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Soaring Through a Family Meeting

By Jean Wise

(Page 2 of 3)
 

O = Organize

Categorizing is the next step. Who is doing what? What needs to be explored?What deadlines need to be established?

Other good organizational questions to discuss are: What are our options? What do we need to know? What if (fill in the blank) happens? What can each of us contribute? Who else needs to be involved? How will daily schedules, holiday and emergencies be handled? Talking in advance about difficult situations will lessen future problems and clarify communications.

Emotions may be fragile as sensitive issues are discussed. Remember organizing provides structure, not ownership. All decisions should be flexible and considerate of all involved.

Designate a note taker to record how tasks are divided. If one person is taking on too many assignments, this will be clear to see in a written summary. Or is that okay with that person? Sometimes it is helpful to have one person in charge as the coordinator, but openness is necessary about this issue. What if that person makes a decision not all agree with? Talking ahead of time will reduce problems later.

In Bess’ case, the three siblings who lived closer each offers to take a day a week to give their dad a break. The daughter who lives across the country volunteers to pay for the home-delivered meals as her contribution. They exchange key phone numbers such as cell and work numbers and agree to back one another up if scheduling conflicts arise. The family plans a second meeting to visit area Alzheimer’s units with Don. This way, if that option is needed, the family will know the area’s resources.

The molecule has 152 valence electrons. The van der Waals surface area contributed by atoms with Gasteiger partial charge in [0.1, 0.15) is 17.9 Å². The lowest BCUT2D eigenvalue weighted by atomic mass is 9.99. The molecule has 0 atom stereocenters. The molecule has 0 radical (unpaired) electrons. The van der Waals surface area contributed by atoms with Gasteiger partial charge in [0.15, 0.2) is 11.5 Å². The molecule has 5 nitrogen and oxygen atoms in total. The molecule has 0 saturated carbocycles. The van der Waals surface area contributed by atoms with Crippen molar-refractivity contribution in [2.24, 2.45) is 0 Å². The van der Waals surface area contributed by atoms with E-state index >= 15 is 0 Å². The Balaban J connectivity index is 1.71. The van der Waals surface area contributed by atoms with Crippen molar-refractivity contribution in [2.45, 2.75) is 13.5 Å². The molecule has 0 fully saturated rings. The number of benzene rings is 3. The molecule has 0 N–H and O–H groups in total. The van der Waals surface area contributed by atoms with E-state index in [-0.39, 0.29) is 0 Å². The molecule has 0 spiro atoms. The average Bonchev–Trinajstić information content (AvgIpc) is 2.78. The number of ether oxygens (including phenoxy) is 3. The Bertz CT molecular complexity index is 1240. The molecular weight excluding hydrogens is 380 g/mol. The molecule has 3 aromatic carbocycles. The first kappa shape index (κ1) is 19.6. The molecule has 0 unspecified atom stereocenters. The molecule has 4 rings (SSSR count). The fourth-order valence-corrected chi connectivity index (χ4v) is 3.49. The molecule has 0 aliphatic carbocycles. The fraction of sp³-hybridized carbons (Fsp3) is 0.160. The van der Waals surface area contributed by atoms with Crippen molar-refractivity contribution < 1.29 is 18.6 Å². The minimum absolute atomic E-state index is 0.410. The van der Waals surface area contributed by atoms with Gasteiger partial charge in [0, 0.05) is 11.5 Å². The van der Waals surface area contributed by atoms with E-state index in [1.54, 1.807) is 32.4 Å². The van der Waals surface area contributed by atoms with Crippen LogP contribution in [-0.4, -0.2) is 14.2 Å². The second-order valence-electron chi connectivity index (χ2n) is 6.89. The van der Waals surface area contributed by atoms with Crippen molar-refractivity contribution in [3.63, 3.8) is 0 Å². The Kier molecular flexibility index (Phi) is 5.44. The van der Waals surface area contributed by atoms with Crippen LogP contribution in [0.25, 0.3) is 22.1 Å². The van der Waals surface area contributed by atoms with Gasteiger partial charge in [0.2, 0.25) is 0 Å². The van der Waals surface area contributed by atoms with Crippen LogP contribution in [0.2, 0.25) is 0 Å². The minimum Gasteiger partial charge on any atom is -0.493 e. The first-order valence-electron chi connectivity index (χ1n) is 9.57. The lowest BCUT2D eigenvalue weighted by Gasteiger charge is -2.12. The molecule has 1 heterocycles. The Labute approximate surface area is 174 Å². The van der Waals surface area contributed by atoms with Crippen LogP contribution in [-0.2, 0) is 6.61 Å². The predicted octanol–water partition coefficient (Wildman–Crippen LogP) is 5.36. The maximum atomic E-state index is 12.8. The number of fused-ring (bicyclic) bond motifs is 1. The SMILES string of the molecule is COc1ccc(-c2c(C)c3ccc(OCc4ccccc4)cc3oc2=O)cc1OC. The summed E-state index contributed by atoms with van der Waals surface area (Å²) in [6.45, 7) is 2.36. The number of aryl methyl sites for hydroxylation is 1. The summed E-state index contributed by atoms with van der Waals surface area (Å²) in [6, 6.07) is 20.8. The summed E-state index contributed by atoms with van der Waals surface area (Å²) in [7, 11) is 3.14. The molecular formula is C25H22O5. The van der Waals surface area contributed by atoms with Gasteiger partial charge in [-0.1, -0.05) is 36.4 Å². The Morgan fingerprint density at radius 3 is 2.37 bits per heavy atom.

A = Analyze

Coming to consensus on decisions is not always easy. Gaining factual knowledge and recognizing things will not always run perfectly is a good start. Agree ahead of time that everyone will try to work together and acknowledge that adjustments will have to be made. Analyze and reassess the planning as the situation progresses.

Assess how the skills of family members are being used. For example, having someone in the family with a healthcare background can be beneficial. This person may know community resources and the right questions to ask. What frequently happens, though, is other family members rely on that person as the expert. Health care providers understand and know the medical system, but are also emotionally involved and may need additional emotional support.

Evaluate if all family members have been included. Sometimes in-laws or “significant others” are uncomfortable in participating, not understanding how much they should speak up. They may have wonderful skills to offer.

 

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